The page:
If you are one of 1.6 billion WhatsApp users, you are already using end-to-end encryption (E2EE). This secure form of communication means that any message you send to someone can only be read by the recipient—such chat messages cannot be intercepted by third parties, including governments and criminals.
Unfortunately, criminals also use encryption to hide their tracks when doing malicious things, making secure messaging apps a prime target for government regulation. In recent news, the Council of Europe has drafted a resolution to regulate E2EE, as it heads to the European Commission for its final form.
The question is, are we on the brink of losing our privacy on messenger apps?
Terror Spike Pushes EU’s Gears into Motion
In the wake of recent attacks in France and Austria, the prime ministers of both countries, Emmanuel Macron and Sebastian Kurz respectively, introduced a Council of the European Union (CoEU) resolution draft on November 6, aimed at regulating end-to-end encryption practices.
The CoEU is the proposal body that sets the direction of policies, while the European Commission will draft actionable legislation from it. Fortunately, as a legislative opening, the draft resolution is not as problematic for privacy as one would expect:
- The resolution does not make any specific proposals for an E2EE ban.
- It does not propose implementing backdoors to encryption protocols.
- It affirms the EU’s adherence to strong encryption and privacy rights.
- It serves as an invitation to experts to fully explore the security measures under the framework “security despite encryption.”
However, the resolution does propose a targeted approach:
“Competent authorities must be able to access data in a lawful and targeted manner, in full respect of fundamental rights and the data protection regime, while upholding cybersecurity.”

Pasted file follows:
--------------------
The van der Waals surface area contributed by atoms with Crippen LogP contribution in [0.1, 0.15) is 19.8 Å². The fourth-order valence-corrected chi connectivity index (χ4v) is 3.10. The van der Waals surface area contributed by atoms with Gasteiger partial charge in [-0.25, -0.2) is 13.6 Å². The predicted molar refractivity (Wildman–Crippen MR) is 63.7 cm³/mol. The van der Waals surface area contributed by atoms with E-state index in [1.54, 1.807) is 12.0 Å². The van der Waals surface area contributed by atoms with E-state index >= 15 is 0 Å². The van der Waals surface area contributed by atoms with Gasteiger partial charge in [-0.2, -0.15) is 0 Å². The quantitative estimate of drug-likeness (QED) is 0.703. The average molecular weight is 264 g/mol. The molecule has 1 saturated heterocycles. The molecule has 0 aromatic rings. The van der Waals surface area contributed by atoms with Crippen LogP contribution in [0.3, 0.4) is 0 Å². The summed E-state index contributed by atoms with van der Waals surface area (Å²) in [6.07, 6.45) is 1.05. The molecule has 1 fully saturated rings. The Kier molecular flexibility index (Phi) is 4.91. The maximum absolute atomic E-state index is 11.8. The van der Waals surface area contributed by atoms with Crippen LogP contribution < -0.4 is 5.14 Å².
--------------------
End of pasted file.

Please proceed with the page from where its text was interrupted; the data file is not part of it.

Given the trend of governments expanding the range of valid targets, this could include lawful protests as well. In the case of France, this could be the Yellow Vests movement, which was forced out of Facebook onto a secure Telegram app.
Interestingly, Telegram was the same app that Russia banned as the development team refused to create a backdoor for the government. The EU’s European Court of Human Rights (ECHR) ruled such a ban as a clear violation of free expression. The ruling bore fruit as Russia lifted the two-year Telegram ban.
Does ECHR’s Telegram Ruling Serve as a Future Safeguard?
Unfortunately, this does not seem to be the case. In 2019, ECHR ruled that free expression around the topic of Holocaust does not constitute a human right. At the same time, the court ruled that the same free expression on the topic of the Armenian Genocide does constitute a human right of free speech. These incoherent rulings reveal that ECHR doesn’t uphold universal standards.
Does the EU’s Draft Resolution Affect You?
If you are worried that WhatsApp, Telegram, Viber, and other E2EE apps will suddenly expose you to hackers and data miners, don’t be. Within the EU, we are likely dealing with a hybrid solution, in which law enforcement agencies must provide courts with sufficient reasoning to invade privacy.
On the other hand, within the Five Eyes sphere, there seems to be a massive push to legislate backdoors into E2EE messenger apps. Pushback from citizenry and NGOs such as Electronic Frontier Foundation will be critical to stave off such restrictive legislation on cryptography.
The Slippery Slope of Governments Regulating Cryptography
It is no secret that nations across the world are eager to undermine citizen privacy for the sake of alleged national security. This charge is usually led by the Five Eyes intelligence alliance. They seek to implement the broadest approach—mandating software developers to integrate backdoors into their apps. This would allow governments and tech companies to access any private data at will.
Although the governments rhetorically state they have safeguards in place against abuse, their track record is less than stellar. As Snowden leaks revealed, they seem to be unscrupulous in how they perceive citizens’ right to privacy and abuse avoidance. Moreover, backdoors are easily exploited by cybercriminals, incurring great economic damage and erosion of trust.
Mandated backdoors are not yet a reality, but governments can employ a powerful persuasion arsenal at any time a criminal/terrorist act happens. Therefore, governments have a steady momentum to erode privacy protections, arguing that:
- Terrorists/criminals have the same access to encrypted communication protocols as the law-abiding citizenry.
- Therefore, encrypted communication protocols must be undermined for the sake of the law-abiding citizenry.